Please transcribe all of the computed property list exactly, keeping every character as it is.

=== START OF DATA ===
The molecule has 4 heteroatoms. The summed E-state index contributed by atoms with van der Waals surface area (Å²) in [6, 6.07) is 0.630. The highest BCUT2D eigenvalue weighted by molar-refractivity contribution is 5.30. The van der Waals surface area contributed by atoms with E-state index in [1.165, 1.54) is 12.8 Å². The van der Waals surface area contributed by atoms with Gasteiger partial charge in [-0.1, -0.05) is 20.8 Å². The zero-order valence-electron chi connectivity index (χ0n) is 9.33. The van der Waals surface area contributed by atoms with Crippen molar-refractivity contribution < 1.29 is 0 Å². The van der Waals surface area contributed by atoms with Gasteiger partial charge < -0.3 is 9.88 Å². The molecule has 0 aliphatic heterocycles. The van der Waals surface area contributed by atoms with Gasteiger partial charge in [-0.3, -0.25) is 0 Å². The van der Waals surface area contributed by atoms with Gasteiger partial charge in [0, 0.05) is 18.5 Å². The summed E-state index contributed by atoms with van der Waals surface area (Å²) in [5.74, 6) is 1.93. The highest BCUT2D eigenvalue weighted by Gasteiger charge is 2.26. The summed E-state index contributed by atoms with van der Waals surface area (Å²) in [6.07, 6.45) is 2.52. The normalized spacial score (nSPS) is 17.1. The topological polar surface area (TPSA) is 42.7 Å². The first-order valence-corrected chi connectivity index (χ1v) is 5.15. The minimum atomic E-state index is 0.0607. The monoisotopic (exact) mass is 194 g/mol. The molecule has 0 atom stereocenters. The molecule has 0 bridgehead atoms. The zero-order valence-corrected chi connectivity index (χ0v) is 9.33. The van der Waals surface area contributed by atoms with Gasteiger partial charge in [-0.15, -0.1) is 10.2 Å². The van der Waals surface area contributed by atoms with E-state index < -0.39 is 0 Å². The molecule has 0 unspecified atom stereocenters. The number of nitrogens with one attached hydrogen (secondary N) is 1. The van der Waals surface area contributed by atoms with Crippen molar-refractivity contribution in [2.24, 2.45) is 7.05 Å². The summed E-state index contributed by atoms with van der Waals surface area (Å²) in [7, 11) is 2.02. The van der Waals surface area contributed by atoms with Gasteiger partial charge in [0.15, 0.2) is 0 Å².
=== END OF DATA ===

The molecule has 4 heteroatoms. The summed E-state index contributed by atoms with van der Waals surface area (Å²) in [6, 6.07) is 0.630. The highest BCUT2D eigenvalue weighted by molar-refractivity contribution is 5.30. The van der Waals surface area contributed by atoms with E-state index in [1.165, 1.54) is 12.8 Å². The van der Waals surface area contributed by atoms with Gasteiger partial charge in [-0.1, -0.05) is 20.8 Å². The zero-order valence-electron chi connectivity index (χ0n) is 9.33. The van der Waals surface area contributed by atoms with Crippen molar-refractivity contribution < 1.29 is 0 Å². The van der Waals surface area contributed by atoms with Gasteiger partial charge < -0.3 is 9.88 Å². The molecule has 0 aliphatic heterocycles. The van der Waals surface area contributed by atoms with Gasteiger partial charge in [-0.3, -0.25) is 0 Å². The van der Waals surface area contributed by atoms with Gasteiger partial charge in [0, 0.05) is 18.5 Å². The summed E-state index contributed by atoms with van der Waals surface area (Å²) in [5.74, 6) is 1.93. The highest BCUT2D eigenvalue weighted by Gasteiger charge is 2.26. The summed E-state index contributed by atoms with van der Waals surface area (Å²) in [6.07, 6.45) is 2.52. The normalized spacial score (nSPS) is 17.1. The topological polar surface area (TPSA) is 42.7 Å². The first-order valence-corrected chi connectivity index (χ1v) is 5.15. The minimum atomic E-state index is 0.0607. The monoisotopic (exact) mass is 194 g/mol. The molecule has 0 atom stereocenters. The molecule has 0 bridgehead atoms. The zero-order valence-corrected chi connectivity index (χ0v) is 9.33. The van der Waals surface area contributed by atoms with Gasteiger partial charge in [-0.15, -0.1) is 10.2 Å². The van der Waals surface area contributed by atoms with E-state index < -0.39 is 0 Å². The molecule has 0 unspecified atom stereocenters. The number of nitrogens with one attached hydrogen (secondary N) is 1. The van der Waals surface area contributed by atoms with Crippen molar-refractivity contribution in [2.24, 2.45) is 7.05 Å². The summed E-state index contributed by atoms with van der Waals surface area (Å²) in [7, 11) is 2.02. The van der Waals surface area contributed by atoms with Gasteiger partial charge in [0.15, 0.2) is 0 Å².